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More people succeed in tertiary education

More people succeed in tertiary education

New Zealanders are studying more and gaining more tertiary qualifications, according to the latest annual report on the tertiary education sector released by the Ministry of Education today.

Secretary for Education Howard Fancy said the report, Profile and Trends 2004, on tertiary education confirmed that more people were successfully completing tertiary study. “The government spent $3.7 billion on tertiary education in 2004 and an increasing number of New Zealanders are attaining tertiary-level qualifications,” Mr Fancy said.

Some 128,000 New Zealanders completed recognised tertiary qualifications in 2004, an increase of 16 percent on the year before. Between 2000 and 2004, the number of students completing tertiary education qualifications increased by 86 percent. In addition, last year another 139,500 trainees were engaged in industry-based training, including 7,200 modern apprenticeships.

“Tertiary education is vital for New Zealand’s sustained economic and social development and for building a skilled productive workforce,” Mr Fancy said. “This latest report shows that people with tertiary qualifications are more likely to be in higher valued employment.”

“Trends in tertiary research income also show universities are working harder improving the relevance and connections of their research efforts to business,” Mr Fancy said. “Furthermore, research output has increased significantly over recent years through the Performance Based Research Fund. The focus and quality of research is being strengthened by the development of Centres of Research Excellence.

“The challenge for tertiary institutions now is to encourage more students to higher levels of tertiary education, for institutions to lift the bar in quality, to offer relevant courses, and to accelerate study in areas leading to careers offering young people a better standard of living, while benefiting our economy.”

Find the full report, New Zealand’s Tertiary Education Sector: Profile and Trends 2004, at: http://www.minedu.govt.nz


Background

The report, New Zealand’s Tertiary Education Sector: Profile and Trends 2004, produced by the Ministry of Education, provides a summary of important characteristics and overall performance of the tertiary education sector in 2004.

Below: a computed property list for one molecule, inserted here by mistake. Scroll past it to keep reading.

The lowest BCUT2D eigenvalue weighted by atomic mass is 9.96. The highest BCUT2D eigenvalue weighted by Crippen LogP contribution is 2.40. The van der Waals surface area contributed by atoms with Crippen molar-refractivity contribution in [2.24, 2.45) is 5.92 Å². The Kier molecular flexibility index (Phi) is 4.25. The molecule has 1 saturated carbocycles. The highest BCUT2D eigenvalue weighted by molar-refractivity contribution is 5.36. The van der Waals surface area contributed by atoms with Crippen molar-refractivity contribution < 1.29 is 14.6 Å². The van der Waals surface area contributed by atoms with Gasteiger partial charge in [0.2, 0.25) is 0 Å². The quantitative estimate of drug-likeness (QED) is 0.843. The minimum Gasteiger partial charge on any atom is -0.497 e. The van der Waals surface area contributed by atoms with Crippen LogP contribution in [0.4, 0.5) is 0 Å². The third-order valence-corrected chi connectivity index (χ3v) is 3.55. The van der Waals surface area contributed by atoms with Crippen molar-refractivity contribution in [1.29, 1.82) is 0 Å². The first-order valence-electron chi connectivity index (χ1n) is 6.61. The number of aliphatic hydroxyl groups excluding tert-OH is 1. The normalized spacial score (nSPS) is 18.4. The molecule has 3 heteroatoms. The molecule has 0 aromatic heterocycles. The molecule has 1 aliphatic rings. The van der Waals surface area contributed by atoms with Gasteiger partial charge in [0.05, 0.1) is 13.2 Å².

Key points from the report are:

More people than ever before were enrolled in formal tertiary education during 2004 - 455,000 New Zealanders and 50,400 international students.

The number of New Zealanders studying rose 6 percent compared to the year before; international student numbers grew by 7 percent; and the number of industry trainees grew by 10 percent.

More than 139,500 trainees were engaged in industry-based training, including 7,200 modern apprentices.

During the past five years there has been a 90 percent increase in the number of qualifications gained. Some 48 percent of New Zealanders over 15 years had a tertiary qualification in 2004, compared to 38 percent in 1991. Between 1994 and 2004, the number of people with a bachelor degree or higher rose by 119 percent.

Some 40 percent of the New Zealand population aged 25 to 64 years in 2003 had a tertiary qualification, compared with the OECD average of 27 percent.


New Zealanders with a bachelors degree or higher had a median weekly income in 2004 of $731, compared to $537 for people with another type of tertiary qualification, $301 for those with a school qualification and $285 for those with no qualifications.

The tertiary sector produces more than 60 percent of the country’s research output; and the number of Doctor of Philosophy degrees (PhDs) awarded has increased by nearly one third (33 percent) since 1998.

University research income grew by 46 percent between 2000 and 2004 in nominal terms, or about 33 percent adjusted for price movements. Research contract income grew by 54 percent over the same time.

During 2000 to 2003 universities increased their share of the government’s contestable research funding to about $100 million, while also increasing earnings from research contracts with businesses.


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